Monday, April 4, 2011

Talks go on amid calamities

Martin Khor in the Star (Malaysia): As a new round of global climate negotiations under the United Nations start this week in Bangkok (the first session after the Cancun conference last December), the evidence of natural disasters is all around us. Even as the effects of Japan’s triple crisis of earthquake, tsunami and the nuclear disaster continue, newspapers in Bangkok are filled with stories and images of disastrous flooding in Southern Thailand that have inundated towns and villages and affected a million people.

Last October, when China hosted one of the climate sessions, there was also major flooding in Hainan when the meeting took place, giving a sombre reminder of what is at stake. Natural disasters are visiting almost all countries in one form or other.

While some countries are hit by the more dramatic earthquakes and huge forest fires that also invade cities, many more countries have suffered floods caused by extraordinarily high rainfall that wreak just as much damage to millions of people. In the climate talks, most of the focus and energy have been on mitigation or how to prevent climate change through emissions reduction.

Adaptation or how to cope with the effects of climate change, has been a “poor cousin”, a complaint often made by developing countries. For example, much of the funds spent so far on climate action has gone to mitigation with far too little for adaptation activities.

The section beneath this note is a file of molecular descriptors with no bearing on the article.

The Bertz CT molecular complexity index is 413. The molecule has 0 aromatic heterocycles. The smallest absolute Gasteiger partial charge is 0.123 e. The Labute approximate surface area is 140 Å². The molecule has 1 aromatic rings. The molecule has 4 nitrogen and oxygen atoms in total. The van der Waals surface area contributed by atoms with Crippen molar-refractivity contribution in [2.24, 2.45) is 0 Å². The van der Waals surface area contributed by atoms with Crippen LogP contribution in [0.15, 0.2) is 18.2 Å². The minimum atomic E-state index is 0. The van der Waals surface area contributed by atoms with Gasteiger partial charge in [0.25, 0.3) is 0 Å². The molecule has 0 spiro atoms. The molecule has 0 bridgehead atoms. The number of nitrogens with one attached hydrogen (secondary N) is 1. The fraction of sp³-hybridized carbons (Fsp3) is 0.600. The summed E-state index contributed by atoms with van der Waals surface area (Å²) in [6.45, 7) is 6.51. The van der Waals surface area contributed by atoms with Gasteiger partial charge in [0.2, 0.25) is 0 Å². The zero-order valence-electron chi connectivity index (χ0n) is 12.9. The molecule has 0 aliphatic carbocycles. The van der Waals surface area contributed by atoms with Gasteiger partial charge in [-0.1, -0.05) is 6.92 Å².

The spate of serious natural disasters over the past two years should change this order of priorities. The effects of climate change and natural disasters are being felt acutely now, causing loss of lives and havoc to housing, urban buildings and infrastructure, agriculture, food supply, water resources, schooling, and the everyday lives of millions….

From NASA, Typhoon Prapiroon formed in the western Pacific on July 31, 2006, off the coast of Luzon, the northernmost of the Philippine Islands. The tropical depression strengthened to storm status in the next day after crossing Luzon, and reached typhoon status by early August 2, as it continued east-northeast across the South China Sea towards the Asian mainland.

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